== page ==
In Sales When Do You Give Up?

In sales, when do you give up?

How do you answer this question?

I can’t answer that question for you. Everyone has their limit and those limits vary based upon pressure, pain and the problem they are facing.

Here’s what I know for sure: Successful people don’t view “giving up” as a failure. They dedicate their best effort to everything they attempt and they learn from each experience.

I’m experiencing this now through the eyes of my 10-year-old son.  Nick competes in Kenpo Karate and Brazilian Jiu Jitsu tournaments.

He’s runs 3 miles, at 6:30 per mile pace, each morning before school. He practices at the martial arts school 6 days per week after school and on Saturday. We have a gymnastics and flexibility instructor come to the house on Sundays (his day off from martial arts) to help him with movement and muscle tone.

He’s been at this 18 months. He is the least experienced kid on the team. When he spars at the gym, he loses…a lot. His teammates are faster and they know more technique.  And losing in martial arts is not pretty.  Sometimes you lose when your opponent scores more points than you, but that’s only in tournaments. In sparring, you lose when you “submit.”  That means you tap your hand on the mat because the pain is too great or you are at risk of injury.

The first lesson a martial arts student learns is when to “tap out.” When to quit and live to fight another day. They are taught that there is no honor in allowing yourself to be seriously injured. As long as you don’t make the same mistakes repeatedly, there is no shame in learning from your defeat, and coming back to fight again.

Nick has participated in two full contact Kenpo tournaments. He came in second in his weight class in both. He’s fought in one Jiu Jitsu tournament. He took second place in that as well.  Each time he defeated opponents who were more experienced and lost in the finals. All the work with his teammates, all the failure in practice, prepared him for the pressure he faced. I am extremely proud of him but, more importantly, he was proud of himself.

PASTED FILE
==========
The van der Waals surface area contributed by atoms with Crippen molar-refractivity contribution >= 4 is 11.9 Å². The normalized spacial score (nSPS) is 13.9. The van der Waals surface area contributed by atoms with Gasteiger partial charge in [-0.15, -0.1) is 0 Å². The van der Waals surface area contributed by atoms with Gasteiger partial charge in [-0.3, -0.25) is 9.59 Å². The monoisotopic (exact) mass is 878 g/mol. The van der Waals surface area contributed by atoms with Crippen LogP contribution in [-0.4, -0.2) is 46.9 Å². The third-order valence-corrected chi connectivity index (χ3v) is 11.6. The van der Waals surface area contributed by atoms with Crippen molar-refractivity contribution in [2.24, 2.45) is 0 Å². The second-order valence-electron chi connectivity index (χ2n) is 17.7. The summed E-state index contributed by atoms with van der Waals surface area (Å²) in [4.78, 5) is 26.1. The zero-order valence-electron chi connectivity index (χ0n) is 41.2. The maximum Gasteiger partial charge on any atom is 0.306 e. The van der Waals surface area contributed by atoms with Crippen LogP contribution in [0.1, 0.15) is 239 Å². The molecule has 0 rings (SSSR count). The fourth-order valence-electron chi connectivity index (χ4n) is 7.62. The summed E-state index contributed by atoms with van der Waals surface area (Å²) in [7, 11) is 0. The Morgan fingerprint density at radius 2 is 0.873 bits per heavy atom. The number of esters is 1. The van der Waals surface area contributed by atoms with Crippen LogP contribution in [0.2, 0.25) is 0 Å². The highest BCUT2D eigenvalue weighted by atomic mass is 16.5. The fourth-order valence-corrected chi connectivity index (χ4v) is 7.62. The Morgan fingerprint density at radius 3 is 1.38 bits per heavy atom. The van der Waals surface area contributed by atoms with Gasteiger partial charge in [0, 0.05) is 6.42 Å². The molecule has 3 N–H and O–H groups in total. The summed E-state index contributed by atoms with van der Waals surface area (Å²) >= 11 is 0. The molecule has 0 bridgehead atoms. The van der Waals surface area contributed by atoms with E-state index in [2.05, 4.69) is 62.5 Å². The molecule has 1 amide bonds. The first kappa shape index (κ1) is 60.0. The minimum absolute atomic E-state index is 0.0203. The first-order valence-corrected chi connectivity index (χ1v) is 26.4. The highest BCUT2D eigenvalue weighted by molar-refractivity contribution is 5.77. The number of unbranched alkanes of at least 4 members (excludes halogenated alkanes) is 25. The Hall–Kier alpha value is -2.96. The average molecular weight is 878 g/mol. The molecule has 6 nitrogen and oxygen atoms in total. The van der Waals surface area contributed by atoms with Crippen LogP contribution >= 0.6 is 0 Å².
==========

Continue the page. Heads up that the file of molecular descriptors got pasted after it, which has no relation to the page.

I’ve learned a lot from training and watching my son these last 18 months.

A 10-year-old kid trusts the process. He will fail and pop right back up and get back in the fight. He has a short memory, resilience, and zero fear of failure. This is because he has been told that there is no shame in giving his best effort and learning from “tapping out.”

All of us need to regress back to the days when we didn’t care what happened when we took a calculated risk. Even for adults there is no shame in giving your best effort and learning from a less-than-optimal experience.

Here is a 12-minute video I recorded last week on rejection and the importance of believing in yourself. This video is for lawyers, business leaders, and salespeople who want to be at the top of their game. Rejection is a necessary building block of success.

How to Handle Rejection

Video:  How to Handle Rejection

Think about the question I posed at the beginning of this conversation. When do you give up?

What you may have realized is that it’s a trick question. If you “tap out” and come right back to fight again, you’re not giving up. You’re learning and moving forward.


If your interested in reading more about overcoming rejection in sales, this article will be if interest:  Put on Rejection Armor